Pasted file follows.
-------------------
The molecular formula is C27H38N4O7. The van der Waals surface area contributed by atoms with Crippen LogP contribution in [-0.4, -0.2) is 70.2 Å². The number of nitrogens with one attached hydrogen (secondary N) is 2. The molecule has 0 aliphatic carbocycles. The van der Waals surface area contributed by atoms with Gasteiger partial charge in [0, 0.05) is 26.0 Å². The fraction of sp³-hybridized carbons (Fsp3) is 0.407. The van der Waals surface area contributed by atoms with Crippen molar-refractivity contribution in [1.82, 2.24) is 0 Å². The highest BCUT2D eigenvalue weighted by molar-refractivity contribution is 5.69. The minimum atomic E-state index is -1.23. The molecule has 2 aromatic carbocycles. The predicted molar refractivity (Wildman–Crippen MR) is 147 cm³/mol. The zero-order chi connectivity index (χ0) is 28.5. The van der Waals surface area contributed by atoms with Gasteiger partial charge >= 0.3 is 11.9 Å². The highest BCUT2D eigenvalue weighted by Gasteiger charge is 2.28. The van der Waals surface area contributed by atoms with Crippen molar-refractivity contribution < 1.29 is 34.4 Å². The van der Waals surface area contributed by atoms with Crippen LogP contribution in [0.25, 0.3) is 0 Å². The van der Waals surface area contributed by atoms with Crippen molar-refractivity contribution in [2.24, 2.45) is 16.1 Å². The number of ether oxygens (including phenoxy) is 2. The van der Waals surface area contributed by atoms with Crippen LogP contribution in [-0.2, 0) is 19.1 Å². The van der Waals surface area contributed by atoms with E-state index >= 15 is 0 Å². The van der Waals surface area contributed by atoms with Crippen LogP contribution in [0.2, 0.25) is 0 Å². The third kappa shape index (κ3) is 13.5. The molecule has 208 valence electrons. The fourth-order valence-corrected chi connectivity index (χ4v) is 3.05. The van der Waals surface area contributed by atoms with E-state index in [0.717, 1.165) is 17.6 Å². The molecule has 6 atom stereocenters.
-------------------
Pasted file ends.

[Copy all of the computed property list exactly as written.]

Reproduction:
The molecular formula is C27H38N4O7. The van der Waals surface area contributed by atoms with Crippen LogP contribution in [-0.4, -0.2) is 70.2 Å². The number of nitrogens with one attached hydrogen (secondary N) is 2. The molecule has 0 aliphatic carbocycles. The van der Waals surface area contributed by atoms with Gasteiger partial charge in [0, 0.05) is 26.0 Å². The fraction of sp³-hybridized carbons (Fsp3) is 0.407. The van der Waals surface area contributed by atoms with Crippen molar-refractivity contribution in [1.82, 2.24) is 0 Å². The highest BCUT2D eigenvalue weighted by molar-refractivity contribution is 5.69. The minimum atomic E-state index is -1.23. The molecule has 2 aromatic carbocycles. The predicted molar refractivity (Wildman–Crippen MR) is 147 cm³/mol. The zero-order chi connectivity index (χ0) is 28.5. The van der Waals surface area contributed by atoms with Gasteiger partial charge >= 0.3 is 11.9 Å². The highest BCUT2D eigenvalue weighted by Gasteiger charge is 2.28. The van der Waals surface area contributed by atoms with Crippen molar-refractivity contribution < 1.29 is 34.4 Å². The van der Waals surface area contributed by atoms with Crippen LogP contribution in [0.25, 0.3) is 0 Å². The van der Waals surface area contributed by atoms with Crippen molar-refractivity contribution in [2.24, 2.45) is 16.1 Å². The number of ether oxygens (including phenoxy) is 2. The van der Waals surface area contributed by atoms with Crippen LogP contribution in [-0.2, 0) is 19.1 Å². The van der Waals surface area contributed by atoms with E-state index >= 15 is 0 Å². The van der Waals surface area contributed by atoms with Crippen LogP contribution in [0.2, 0.25) is 0 Å². The third kappa shape index (κ3) is 13.5. The molecule has 208 valence electrons. The fourth-order valence-corrected chi connectivity index (χ4v) is 3.05. The van der Waals surface area contributed by atoms with E-state index in [0.717, 1.165) is 17.6 Å². The molecule has 6 atom stereocenters.